OK, I know it isn’t anywhere near winter, and there aren’t many people reading this site who live in or even visit the remote tundras of the extreme north and south of this planet.
However, I find it fascinating how people have figured out how to survive and thrive with next to nothing.
Shaping an igloo out of blocks of ice cut from the snow covered surface is a great example, and has many survivalist and SHTF applications for those who find themselves in extreme climates. Besides that, it is just cool.
This man shows how it can be done by anyone – even alone:
YouTube channel: Overthehill Outdoors
Traditional development of igloos by Inuit tribes migrating across a vast frozen wasteland no doubt followed a formative conversation sometime early on addressing how desolate was their setting, and how little there was to work with.
“But we have nothing but snow and ice.”
“Then we shall build with ice and snow.”
And so the idea occurred to someone that with nothing else around, the ice itself offered a valuable resource as protection against the blinding winds and extreme conditions of the area. Clearly, it was born out of necessity, but became beautifully mastered over time.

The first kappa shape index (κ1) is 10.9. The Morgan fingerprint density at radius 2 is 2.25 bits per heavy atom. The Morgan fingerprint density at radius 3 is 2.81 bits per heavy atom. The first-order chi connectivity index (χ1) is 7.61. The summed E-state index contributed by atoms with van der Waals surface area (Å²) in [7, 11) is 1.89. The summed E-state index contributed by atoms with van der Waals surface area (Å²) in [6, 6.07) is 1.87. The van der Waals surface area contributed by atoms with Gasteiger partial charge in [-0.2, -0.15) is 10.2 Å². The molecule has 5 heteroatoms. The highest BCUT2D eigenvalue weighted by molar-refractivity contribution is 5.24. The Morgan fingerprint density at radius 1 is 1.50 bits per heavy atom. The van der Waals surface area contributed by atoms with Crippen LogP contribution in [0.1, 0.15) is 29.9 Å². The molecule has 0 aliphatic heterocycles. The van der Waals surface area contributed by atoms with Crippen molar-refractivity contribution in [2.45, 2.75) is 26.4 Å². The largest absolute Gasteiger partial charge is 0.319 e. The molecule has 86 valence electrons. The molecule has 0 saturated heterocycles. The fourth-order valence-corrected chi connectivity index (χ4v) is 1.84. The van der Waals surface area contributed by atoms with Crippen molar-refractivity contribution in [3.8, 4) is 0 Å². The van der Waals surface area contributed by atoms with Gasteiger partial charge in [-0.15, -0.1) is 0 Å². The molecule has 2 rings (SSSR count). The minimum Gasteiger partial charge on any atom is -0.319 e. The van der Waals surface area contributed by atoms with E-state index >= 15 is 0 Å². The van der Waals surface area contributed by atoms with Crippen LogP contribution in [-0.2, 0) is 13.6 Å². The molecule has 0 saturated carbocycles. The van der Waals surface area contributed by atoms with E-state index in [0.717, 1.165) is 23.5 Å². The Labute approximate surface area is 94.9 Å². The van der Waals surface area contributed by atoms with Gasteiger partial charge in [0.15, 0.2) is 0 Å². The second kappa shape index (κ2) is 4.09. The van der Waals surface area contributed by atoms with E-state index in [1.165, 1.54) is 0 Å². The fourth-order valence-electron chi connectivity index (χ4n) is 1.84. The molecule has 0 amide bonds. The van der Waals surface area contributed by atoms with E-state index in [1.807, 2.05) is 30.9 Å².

Surrounded by little else, the stuff itself offered insulation, warmth and shelter. And with it, a way of surviving for people in harsh environments.
How the careful crafting of this snow and ice turns around into a secure yet temporary, and if desired, long-term location is no small wonder. Nature had to be reverse engineered.
The principles of construction are as solid as any other building material, and the practical use by man with only limited tools is nothing short of miraculous.
If nothing can be simply and skillfully transformed into life supporting stuff there, then it can be done anywhere.
Here’s a video showing it in timelapse:
Youtube channel: Daniel Kessler
Has anyone here actually tried to build one?
SHTFplan and Mac Slavo www.shtfplan.com